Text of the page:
Date of Award

2014

Degree Type

Dissertation

Degree Name

Doctor of Philosophy (PhD)

Graduate Group

Biology

First Advisor

Javier F. Medina

Abstract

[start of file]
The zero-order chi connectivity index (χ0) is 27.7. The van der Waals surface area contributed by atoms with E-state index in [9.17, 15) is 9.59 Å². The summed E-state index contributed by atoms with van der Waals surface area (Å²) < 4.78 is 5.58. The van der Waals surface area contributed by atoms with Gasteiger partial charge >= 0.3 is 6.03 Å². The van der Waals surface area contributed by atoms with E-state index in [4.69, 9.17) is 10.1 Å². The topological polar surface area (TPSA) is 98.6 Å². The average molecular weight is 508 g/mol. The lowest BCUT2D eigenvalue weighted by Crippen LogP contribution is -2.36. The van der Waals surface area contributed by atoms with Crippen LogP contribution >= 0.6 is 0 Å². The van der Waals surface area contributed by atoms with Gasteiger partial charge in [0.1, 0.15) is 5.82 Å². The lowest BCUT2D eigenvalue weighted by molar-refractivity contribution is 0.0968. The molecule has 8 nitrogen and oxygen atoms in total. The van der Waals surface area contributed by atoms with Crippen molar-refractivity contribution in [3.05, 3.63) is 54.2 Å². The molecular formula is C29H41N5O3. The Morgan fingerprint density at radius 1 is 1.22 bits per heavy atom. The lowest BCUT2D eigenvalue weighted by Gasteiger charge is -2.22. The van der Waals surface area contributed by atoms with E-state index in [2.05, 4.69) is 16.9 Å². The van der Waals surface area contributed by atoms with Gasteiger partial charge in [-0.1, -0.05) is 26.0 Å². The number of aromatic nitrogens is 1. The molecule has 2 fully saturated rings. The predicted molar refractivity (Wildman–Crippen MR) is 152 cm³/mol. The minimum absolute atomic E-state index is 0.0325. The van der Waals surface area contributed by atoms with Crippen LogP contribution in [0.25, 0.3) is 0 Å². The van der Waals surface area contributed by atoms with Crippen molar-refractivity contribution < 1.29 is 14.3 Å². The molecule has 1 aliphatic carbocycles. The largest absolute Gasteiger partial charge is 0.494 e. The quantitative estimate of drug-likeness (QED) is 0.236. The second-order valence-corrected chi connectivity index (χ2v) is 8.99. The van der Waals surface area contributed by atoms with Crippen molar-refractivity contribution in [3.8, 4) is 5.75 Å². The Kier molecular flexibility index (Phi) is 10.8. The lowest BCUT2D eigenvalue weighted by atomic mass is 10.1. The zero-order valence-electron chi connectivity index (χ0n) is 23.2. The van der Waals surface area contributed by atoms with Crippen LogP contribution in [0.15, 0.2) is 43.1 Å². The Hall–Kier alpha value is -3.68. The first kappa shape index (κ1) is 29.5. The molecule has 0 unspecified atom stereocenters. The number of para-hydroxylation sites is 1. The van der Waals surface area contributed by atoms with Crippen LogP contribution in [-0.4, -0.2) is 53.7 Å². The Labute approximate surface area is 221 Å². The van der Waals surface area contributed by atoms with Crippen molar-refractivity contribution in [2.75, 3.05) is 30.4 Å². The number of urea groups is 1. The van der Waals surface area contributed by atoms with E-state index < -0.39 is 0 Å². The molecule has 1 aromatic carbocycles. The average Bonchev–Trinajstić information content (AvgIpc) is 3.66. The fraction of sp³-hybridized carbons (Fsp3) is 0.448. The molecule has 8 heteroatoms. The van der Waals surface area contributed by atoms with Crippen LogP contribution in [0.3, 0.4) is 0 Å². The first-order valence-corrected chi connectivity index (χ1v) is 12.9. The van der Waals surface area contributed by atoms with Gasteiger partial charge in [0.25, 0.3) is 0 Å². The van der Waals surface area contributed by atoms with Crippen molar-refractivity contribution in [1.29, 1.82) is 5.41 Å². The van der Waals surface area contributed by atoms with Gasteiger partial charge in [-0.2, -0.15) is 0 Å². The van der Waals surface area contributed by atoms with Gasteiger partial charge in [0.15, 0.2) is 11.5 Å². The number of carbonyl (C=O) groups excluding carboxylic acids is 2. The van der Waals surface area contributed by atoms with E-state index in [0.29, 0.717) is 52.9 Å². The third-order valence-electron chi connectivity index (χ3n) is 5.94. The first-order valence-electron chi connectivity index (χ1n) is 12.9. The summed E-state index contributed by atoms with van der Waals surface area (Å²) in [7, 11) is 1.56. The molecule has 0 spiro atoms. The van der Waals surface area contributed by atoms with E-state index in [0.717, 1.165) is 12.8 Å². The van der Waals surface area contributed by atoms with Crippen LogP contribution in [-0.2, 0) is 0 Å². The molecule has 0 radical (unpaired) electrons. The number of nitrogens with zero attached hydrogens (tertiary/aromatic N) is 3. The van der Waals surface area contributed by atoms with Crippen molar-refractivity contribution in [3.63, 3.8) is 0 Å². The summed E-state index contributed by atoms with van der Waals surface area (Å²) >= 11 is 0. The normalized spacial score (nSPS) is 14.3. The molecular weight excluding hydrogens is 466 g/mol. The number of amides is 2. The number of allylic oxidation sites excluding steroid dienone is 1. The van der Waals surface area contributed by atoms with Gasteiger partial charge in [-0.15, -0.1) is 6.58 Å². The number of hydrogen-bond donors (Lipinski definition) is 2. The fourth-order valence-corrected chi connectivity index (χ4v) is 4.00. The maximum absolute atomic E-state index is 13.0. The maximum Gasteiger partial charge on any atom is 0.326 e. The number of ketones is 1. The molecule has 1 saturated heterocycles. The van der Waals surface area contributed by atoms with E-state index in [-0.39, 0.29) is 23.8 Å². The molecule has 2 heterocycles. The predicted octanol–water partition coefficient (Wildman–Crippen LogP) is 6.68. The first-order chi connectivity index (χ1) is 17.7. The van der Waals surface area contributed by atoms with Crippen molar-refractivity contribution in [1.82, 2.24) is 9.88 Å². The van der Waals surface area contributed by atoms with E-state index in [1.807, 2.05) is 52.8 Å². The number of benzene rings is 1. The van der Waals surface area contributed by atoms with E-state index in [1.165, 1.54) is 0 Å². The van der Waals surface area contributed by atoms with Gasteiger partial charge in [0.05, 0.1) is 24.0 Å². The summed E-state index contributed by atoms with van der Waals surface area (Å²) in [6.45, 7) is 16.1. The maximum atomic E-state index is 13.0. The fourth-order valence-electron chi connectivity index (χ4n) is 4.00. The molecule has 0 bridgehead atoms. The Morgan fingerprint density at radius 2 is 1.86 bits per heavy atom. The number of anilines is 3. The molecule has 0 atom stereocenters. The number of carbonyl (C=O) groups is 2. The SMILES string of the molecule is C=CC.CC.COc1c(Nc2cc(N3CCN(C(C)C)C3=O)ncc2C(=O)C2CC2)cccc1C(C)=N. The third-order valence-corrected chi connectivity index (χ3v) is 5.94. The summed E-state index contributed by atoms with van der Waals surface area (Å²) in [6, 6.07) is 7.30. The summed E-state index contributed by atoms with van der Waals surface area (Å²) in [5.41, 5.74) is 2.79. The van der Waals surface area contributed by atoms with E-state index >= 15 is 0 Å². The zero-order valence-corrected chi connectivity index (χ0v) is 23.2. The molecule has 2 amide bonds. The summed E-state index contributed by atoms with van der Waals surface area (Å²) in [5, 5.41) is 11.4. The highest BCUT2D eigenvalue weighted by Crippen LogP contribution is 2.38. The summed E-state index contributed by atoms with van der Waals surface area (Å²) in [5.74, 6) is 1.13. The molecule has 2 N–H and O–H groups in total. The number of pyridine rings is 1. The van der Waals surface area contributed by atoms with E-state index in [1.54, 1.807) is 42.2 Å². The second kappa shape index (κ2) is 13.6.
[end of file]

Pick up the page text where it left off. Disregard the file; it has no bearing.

The cerebellum is an area of the brain that plays a crucial role in the learning of motor skills. This process involves climbing fibers, which provide teaching signals to Purkinje cells in the cerebellar cortex when perturbations occur during a movement. However, controversy has arisen over climbing fibers contribution to cerebellar learning. This is because climbing-fiber signals are described as "all-or-nothing": they fire a single burst of action potentials in response to all supra-threshold stimuli, regardless of their strength. On the contrary, motor learning is not all-or-nothing: the amount of learning is driven by the strength of perturbations. In this dissertation, I describe the experiments that I performed to unravel how climbing fibers may encode the strength of teaching signals. In Chapter 2, I present my behavioral studies in mice, which involved a simple cerebellar-dependent motor learning task, eyeblink conditioning. I show that mice take into account the strength of unexpected perturbations to adapt their movements trial-by-trial. In Chapter 3, I present a review of the previous literature and provide a hypothesis on how climbing fibers can encode the strength of teaching signals in a single trial. In Chapter 4, I present the findings of my in vivo two-photon calcium imaging experiments, which suggest climbing-fiber signals may not be all-or-nothing at the post-synaptic level. Finally, in Chapter 5 I describe the different mechanisms that we discovered for coding the intensity of teaching signals by Purkinje cells in the cerebellum of awake mice.

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